Thursday, January 21, 2010

A Rare Moment Of Reflection: I Am Privileged To Be A Lawyer

I'm in my 15th year of practice. I've walked into courtrooms hundreds of times. I remember thinking after I was admitted to the Bar how great it was that I could "talk in court." I remember telling people how cool it was that the Florida Supreme Court gave me a license to go into court and represent people. I still think that, but I say it much less.

My daily life now is running a private practice. That means interviewing new clients, signing retainer agreements, dealing with office politics, talking on the phone, a lot, running to court for mostly mundane hearings, and occasionally getting a moment, other than at night, to read case law and draft motions.

I still love what I do, and can't imaging doing anything else, but the practice has changed since I left the public defender's office 13 years ago. Back then, I just went to court. No overhead to worry about, no bringing in any business.

And so my practice now is mostly following a calendar, dealing with emergencies, and just making sure that none of the balls in the air, ever hit the ground.

And then there was today. Mostly typical. I had a hearing in the morning in state court, a few client meetings, several phone calls, lunch with a bankruptcy lawyer friend of mine, and a hearing in federal court in the afternoon.

During that hearing in federal court in the afternoon, while the judge was talking. I had one of those moments that you see in the movies - where the person zones out from what is going on around them and begins thinking about something else.

Although I was listening to the judge, I began to look around. I looked at the jury box. I looked at the prosecutor. I looked at the big seal behind the judge. I looked out the window. I thought - how many people right now are doing what I do? How many lawyers are sitting in a federal district courtroom representing a client? How many people have this privilege?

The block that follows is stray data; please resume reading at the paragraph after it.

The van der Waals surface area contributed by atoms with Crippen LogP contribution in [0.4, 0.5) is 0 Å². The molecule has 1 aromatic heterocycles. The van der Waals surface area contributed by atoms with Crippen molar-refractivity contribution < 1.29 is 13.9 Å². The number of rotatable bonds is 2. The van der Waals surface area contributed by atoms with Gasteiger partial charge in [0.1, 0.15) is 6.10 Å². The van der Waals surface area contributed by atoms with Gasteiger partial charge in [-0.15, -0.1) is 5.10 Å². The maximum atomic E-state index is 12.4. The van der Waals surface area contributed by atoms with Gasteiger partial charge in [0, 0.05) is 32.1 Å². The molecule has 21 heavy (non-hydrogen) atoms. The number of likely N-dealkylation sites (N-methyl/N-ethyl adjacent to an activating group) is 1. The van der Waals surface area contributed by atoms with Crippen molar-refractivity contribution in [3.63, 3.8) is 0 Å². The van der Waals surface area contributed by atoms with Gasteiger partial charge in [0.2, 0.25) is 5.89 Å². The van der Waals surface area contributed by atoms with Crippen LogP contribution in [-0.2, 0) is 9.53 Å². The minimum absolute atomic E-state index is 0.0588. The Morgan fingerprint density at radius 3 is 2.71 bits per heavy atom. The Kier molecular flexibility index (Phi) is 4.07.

I may bitch and moan on a day to day basis about the mundane aspects of practicing law; I think many lawyers do the same. But today, just for a moment, I had an epiphany.

I am privileged to be a lawyer, doing what I love to do - representing people in a courtroom.

Located in Miami, Florida, Brian Tannebaum practices Bar Admission and Discipline and Criminal Defense. Read his free ebook The Truth About Hiring A Criminal Defense Lawyer. Please visit



Ben Kearney said...


Unknown said...

And I appreciate your help in letting me feel that privilege.


Anonymous said...

Well put!

Robert Kuntz said...


Well said. After 15 years, the thrill is definitely still there for me as well. I'm often struck by the feeling you describe from your federal court hearing -- Wow, I get to be HERE and do THIS.

It can get lost in the hurly-burly of practice. But it is a privilege and very often a pleasure; a calling as well as a career.

Doug Cornelius said...

Brian –
Great reflection.

Lawyers get so used to their routine that they may forget that for their clients this is not routine. This a critical time in their client’s life, whether they have been arrested, getting divorced, buying a house, or buying a business. For an experienced lawyer it may be a case of “been there, done that.” For the client it’s an unusual event.

For those who tout the business side of the practice, they need to remember this aspect. They need to remember the profession. They need to improve their skills to be better lawyers if they want more business. Clients place their trust in lawyers. Lawyers need to earn that trust.

Carolyn Elefant said...

Thank you for this post. I am preparing a presentation on the Future of Law - and I have been searching for inspiration on what it means to be a lawyer. While so much is changing so quickly, I still believe that there is a core to what we lawyers do that is timeless - we solve problems, help people, stand for justice. You captured that core here.